Chuck Palahniuk’s Snuff – A Review

At the heart of pornography is sexuality haunted by its own disappearance.”

Sex is everywhere else to be found, but that’s not what people want. What people deeply desire is a spectacle of banality. This spectacle of banality is today’s true pornography and obscenity. It is the obscene spectacle of nullity (nullite), insignificance, and platitude.
Dust Breeding, Jean Baudrillard

I had read enough about Palahniuk’s ‘Snuff‘ to know it wasn’t a story I was going to actually like. I wanted to read it because I write erotic fiction and, from everything I had heard, this promised to be the very antithesis of it. Anti-erotica.  I’m not going to synopsize the story, because other reviewers have done that well. But, very simply, it is a story told in first person POV by four people involved in the making of a gang-bang porn movie. Cassie Wright, the aging porn queen featured in the film is not one of the narrating characters.

First, a little about the form. I’ve read other Palahniuk books and got the sense that some were padded to reach novel length. Snuff is representative of the natural size of many Palahniuk’s stories and benefited from its brevity as a novella.

Style-wise, Palahniuk himself has disdained the long lush descriptive writing of others, insisting that his readers don’t have the patience for “beautifully padded sentences” of writers like Amis.  As Sarah Churchwell of The Guardian, pointed out in her review, he does, however, seem to believe they have great patience for repetition.

This narrative device mirrors the sort of facile ‘recapping’ of plot common in both TV drama and reality shows, to mitigate the short attention span of the viewer and the damage done to the storytelling by commercial interruptions. I think it’s fair to say that it may be the author himself who doesn’t have the patience for the “beautifully padded sentences” and requires the constant “recaps”. Perhaps Palahniuk is just a man of his time.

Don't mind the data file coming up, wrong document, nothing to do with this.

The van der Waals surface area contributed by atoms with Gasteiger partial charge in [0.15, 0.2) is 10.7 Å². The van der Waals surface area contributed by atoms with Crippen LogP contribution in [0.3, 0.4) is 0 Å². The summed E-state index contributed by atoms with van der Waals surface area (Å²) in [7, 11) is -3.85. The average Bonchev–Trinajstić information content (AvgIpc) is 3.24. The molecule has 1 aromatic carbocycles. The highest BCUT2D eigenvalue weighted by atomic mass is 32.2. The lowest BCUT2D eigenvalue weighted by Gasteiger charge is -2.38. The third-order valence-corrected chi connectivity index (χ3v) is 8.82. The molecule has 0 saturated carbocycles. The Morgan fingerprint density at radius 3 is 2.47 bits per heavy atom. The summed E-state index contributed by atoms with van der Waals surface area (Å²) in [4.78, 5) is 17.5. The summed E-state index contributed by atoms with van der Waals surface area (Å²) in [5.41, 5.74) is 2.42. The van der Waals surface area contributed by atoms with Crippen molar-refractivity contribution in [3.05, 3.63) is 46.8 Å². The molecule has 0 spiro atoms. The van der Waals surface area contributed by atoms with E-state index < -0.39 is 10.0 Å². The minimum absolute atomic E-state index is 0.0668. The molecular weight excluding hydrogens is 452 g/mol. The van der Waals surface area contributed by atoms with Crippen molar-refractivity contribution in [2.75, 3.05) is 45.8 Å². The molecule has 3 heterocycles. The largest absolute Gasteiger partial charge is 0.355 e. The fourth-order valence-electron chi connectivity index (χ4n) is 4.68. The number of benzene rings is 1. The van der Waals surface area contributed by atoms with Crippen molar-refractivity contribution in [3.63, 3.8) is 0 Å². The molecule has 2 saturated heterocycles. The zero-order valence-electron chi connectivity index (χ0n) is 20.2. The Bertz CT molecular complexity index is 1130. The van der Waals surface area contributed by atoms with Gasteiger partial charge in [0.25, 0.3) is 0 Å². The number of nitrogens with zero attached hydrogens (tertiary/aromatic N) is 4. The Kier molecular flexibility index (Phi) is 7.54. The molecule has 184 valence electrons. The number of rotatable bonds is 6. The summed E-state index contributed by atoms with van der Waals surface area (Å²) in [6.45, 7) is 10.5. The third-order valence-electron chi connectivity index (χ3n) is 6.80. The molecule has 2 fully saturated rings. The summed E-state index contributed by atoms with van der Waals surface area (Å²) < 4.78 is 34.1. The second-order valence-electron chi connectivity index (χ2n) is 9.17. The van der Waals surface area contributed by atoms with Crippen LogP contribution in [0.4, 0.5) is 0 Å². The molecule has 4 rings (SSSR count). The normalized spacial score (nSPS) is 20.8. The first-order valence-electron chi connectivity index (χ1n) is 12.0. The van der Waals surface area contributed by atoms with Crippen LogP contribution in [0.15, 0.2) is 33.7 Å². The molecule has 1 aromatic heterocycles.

Snuff reminded me of J.G. Ballard’s “Crash” in a number of ways. The narrative focuses on the minutiae of the concrete moment, the exploration of obsessions with celebrity but, most of all, in a choice of language deliberately crafted to inhibit titillation.

Where Ballard chose to describe his characters’ copulation in starkly medical terms, Palahniuk doggedly sticks to the industry-specific vocabulary of porn. Terminology like money-shot, fluffer, cowgirl, etc. Its stubborn ubiquity is meant to distance most readers and inure them from any emotional or erotic response to the sex acts.  A continual stream of fast-cut screen descriptions of the porn showing in the holding area where three of the narrators waiting prior to performance alienates and decontextualizes the sex, interrupting most readers’ lived experiences. My guess is that he was attempting to instill a kind of literary ‘porn creep, turning the acts into a litany of sterile, pseudo-empirical events.

But there is a danger in believing a reader can be controlled in this way. I don’t think Ballard foresaw that some of his readers would find the medical sterility of the sexual descriptions fetishistically erotic. Similarly, despite Palanhiuk’s clear understanding of the appeal of gang-bang porn, I’m unsure whether he took this into account. The jargon of the porn industry itself is, for some people, equally fetishitic. Certain types of porn users will find the language in the novel arousing in the same way they are aroused by the banal hyperbole of gonzo porn itself. In her article the novel for the New York Times Review of Books, Lucy Ellman remarks: “He has allowed the failings of the culture he criticizes to infect his own work.” I think this is an important point, but she assumes that this was unintentional. I’m not so convinced it was.